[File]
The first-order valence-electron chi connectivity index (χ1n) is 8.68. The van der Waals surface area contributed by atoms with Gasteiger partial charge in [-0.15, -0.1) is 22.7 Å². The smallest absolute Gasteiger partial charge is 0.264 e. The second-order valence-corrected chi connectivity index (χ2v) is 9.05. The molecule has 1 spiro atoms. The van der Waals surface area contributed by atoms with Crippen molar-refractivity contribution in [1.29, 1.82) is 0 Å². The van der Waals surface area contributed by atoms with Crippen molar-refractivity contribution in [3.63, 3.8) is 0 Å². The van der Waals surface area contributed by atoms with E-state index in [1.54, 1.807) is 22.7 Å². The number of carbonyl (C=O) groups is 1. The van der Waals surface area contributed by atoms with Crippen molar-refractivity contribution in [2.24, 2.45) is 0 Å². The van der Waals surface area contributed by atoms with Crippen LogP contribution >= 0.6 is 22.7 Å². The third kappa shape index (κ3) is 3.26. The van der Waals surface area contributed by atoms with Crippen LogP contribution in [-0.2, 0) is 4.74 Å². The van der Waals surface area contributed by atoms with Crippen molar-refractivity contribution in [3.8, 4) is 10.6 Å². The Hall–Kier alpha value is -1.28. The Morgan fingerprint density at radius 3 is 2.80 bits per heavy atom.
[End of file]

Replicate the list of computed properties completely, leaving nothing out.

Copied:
The first-order valence-electron chi connectivity index (χ1n) is 8.68. The van der Waals surface area contributed by atoms with Gasteiger partial charge in [-0.15, -0.1) is 22.7 Å². The smallest absolute Gasteiger partial charge is 0.264 e. The second-order valence-corrected chi connectivity index (χ2v) is 9.05. The molecule has 1 spiro atoms. The van der Waals surface area contributed by atoms with Crippen molar-refractivity contribution in [1.29, 1.82) is 0 Å². The van der Waals surface area contributed by atoms with Crippen molar-refractivity contribution in [3.63, 3.8) is 0 Å². The van der Waals surface area contributed by atoms with E-state index in [1.54, 1.807) is 22.7 Å². The number of carbonyl (C=O) groups is 1. The van der Waals surface area contributed by atoms with Crippen molar-refractivity contribution in [2.24, 2.45) is 0 Å². The van der Waals surface area contributed by atoms with Crippen LogP contribution >= 0.6 is 22.7 Å². The third kappa shape index (κ3) is 3.26. The van der Waals surface area contributed by atoms with Crippen LogP contribution in [-0.2, 0) is 4.74 Å². The van der Waals surface area contributed by atoms with Crippen molar-refractivity contribution in [3.8, 4) is 10.6 Å². The Hall–Kier alpha value is -1.28. The Morgan fingerprint density at radius 3 is 2.80 bits per heavy atom.